Are You a Homer or a Lisa? Psychographics Demystified via The Simpsons
December 18th, 2015 by
In marketing, half the battle is understanding your typical clientele. Understanding your customers is crucial in marketing directly to your niche targeted audience. That being said, understanding the ins and outs of your customers can often be daunting and tricky…But wait—hope is not lost! Look in the sky! It’s a bird…it’s a plane…it’s PSYCHOGRAPHICS!
What are psychographics?
Psychographics are “the study of personality, values, opinions, attitudes, interests, and lifestyles. This area of research focuses on interests, attitudes, and opinions.” Huh? That definition is so ambiguous! It doesn’t help at all! Allow me to clarify with an example:
Let’s pretend that you’re a Chevrolet dealership in New Jersey. In getting to know your clients, you may try to determine who your typical customer is by asking, “Who do we usually sell Chevys to? What do our typical customers look and act like?” Your first thought may be, “We usually sell our Chevys to mothers between the ages of 30-45.” The answer you just gave is the demographic of your typical customer, not the psychographic. If you had gone a little deeper by saying, “We usually sell our Chevys to mothers between the ages of 30-45 who often seem stressed trying to juggle bringing their kids to various after-school activities, running errands, and finding time for themselves; in fact, they often chose to buy Chevys through us because of the brand’s incredible safety ratings. They always have their children’s safety in mind,” that would be the psychographic of your average customer.
Demographic: Mothers age 30-45
Psychographic: Who the mothers age 30-45 actually are…their buying habits, what attracts them to purchasing a Chevy, what turns them away from purchasing other brands, etc.
Why are psychographics important?
Understanding the ins and outs of your clients can help you tailor your marketing efforts to directly reach your average customer. Think about it: designing a customized marketing campaign for a mom between the ages of 30-45 is much harder than designing a marketing campaign for a mom between the ages of 30-45 who values vehicle safety ratings and needs a large vehicle to schlep her kids around but still wants a vehicle with luxury components for her own comfort. While demographics may give you a generic snapshot into your average customer, psychographics allow you to really hone in and understand your customers as well as their buying habits.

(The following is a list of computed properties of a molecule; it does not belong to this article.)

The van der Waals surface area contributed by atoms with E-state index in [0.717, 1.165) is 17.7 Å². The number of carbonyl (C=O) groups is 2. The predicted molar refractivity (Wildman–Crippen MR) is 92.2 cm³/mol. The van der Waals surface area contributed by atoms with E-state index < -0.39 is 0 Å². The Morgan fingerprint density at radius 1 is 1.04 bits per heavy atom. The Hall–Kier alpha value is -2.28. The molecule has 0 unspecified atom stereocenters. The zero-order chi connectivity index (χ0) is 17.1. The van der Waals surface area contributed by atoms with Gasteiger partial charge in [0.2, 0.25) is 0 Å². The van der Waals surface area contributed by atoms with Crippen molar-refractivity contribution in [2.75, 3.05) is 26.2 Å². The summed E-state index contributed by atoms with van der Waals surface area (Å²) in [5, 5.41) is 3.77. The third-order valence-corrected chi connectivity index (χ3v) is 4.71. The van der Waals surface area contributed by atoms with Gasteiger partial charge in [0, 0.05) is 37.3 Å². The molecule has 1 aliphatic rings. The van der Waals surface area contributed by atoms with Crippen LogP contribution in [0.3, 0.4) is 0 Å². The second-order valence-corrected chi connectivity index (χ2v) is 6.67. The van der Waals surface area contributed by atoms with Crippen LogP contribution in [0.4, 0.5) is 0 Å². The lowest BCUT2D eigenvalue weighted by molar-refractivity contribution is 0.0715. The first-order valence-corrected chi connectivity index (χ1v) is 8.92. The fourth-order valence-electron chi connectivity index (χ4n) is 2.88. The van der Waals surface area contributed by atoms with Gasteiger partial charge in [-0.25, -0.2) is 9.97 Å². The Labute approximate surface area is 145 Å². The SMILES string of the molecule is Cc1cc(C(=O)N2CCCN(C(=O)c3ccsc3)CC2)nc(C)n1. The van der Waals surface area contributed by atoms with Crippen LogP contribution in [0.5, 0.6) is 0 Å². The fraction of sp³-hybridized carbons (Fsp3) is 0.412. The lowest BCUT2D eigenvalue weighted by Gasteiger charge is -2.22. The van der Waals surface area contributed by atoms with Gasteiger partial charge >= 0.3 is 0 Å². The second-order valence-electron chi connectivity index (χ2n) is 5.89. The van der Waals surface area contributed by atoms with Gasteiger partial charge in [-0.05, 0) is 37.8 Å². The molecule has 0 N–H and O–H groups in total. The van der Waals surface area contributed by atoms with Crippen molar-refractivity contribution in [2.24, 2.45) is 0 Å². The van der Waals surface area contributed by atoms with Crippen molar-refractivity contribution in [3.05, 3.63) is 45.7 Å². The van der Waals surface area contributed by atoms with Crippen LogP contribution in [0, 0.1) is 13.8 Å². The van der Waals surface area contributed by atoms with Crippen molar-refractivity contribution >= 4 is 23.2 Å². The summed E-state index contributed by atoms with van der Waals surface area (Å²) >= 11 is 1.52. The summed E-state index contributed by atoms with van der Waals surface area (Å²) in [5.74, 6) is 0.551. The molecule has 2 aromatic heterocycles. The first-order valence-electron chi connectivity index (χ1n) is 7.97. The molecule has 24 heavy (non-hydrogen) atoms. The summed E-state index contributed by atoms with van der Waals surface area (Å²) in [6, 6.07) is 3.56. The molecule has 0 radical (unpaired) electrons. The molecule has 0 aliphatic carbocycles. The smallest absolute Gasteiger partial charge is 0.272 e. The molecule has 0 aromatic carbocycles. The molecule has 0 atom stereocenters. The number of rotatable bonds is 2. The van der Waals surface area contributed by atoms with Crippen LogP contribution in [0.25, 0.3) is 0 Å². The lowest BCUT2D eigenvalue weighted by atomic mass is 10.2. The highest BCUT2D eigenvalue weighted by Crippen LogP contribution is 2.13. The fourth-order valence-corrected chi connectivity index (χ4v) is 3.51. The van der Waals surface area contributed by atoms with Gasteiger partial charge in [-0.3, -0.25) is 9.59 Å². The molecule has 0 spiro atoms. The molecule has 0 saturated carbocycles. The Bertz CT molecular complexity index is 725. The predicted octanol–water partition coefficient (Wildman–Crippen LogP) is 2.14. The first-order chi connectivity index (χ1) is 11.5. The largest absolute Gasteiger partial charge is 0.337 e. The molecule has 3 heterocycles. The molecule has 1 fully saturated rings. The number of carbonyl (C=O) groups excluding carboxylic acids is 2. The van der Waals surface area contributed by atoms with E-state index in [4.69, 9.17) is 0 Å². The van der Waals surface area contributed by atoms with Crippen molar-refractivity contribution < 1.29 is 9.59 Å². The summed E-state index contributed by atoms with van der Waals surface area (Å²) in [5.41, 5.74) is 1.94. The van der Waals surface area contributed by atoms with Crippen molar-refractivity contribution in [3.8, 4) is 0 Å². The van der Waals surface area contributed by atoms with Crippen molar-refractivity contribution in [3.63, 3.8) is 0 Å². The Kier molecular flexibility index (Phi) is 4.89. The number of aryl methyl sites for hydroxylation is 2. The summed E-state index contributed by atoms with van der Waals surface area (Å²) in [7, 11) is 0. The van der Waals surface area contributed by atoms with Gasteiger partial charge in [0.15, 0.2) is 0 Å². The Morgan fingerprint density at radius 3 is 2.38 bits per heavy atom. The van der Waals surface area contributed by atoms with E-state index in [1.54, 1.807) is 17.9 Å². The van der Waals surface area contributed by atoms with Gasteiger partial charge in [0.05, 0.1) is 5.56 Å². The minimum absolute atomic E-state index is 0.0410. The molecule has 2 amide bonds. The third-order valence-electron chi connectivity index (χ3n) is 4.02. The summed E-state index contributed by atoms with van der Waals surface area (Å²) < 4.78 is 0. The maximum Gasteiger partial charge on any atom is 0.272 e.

How do I determine the psychographics of my clients?
Ask investigative questions! When I work with my clients to help them delve into the psychographics of their customers, I find that asking questions that dig a bit deeper can range from, “Can you expand on what you mean when you say that your average customers are males aged 45-60 who like to fish?” to “You mentioned that your clients are males aged 45-60 who like to fish. Do your clients usually find themselves fishing only on the weekends? How much time and money would you say your clients usually spend weekly on fishing? Are they fishing in their free time on the weekends, or is fishing part of their daily routine?” By avoiding easy, quick responses through more investigative questions, you will be able to better understand your customers and in turn develop a more customized and effective marketing campaign.
Need some more context?
Below, I have included a chart of the main characters from The Simpsons. In the chart, you will find a breakdown of each character’s psychographic information, their buying habits, and how to best target each character online. When reading through the chart, ask yourself, “What things would I need to know in order to get more specific information from my customers? In knowing this information, how could I better customize a marketing campaign targeting an average customer like Homer Simpson, as opposed to strategizing my marketing efforts in hopes of targeting customers similar to Lisa Simpson?”
Disclaimer: for all you diehard Simpsons fans out there, I left out Maggie Simpson on purpose…because she is an infant…and she doesn’t have buying habits…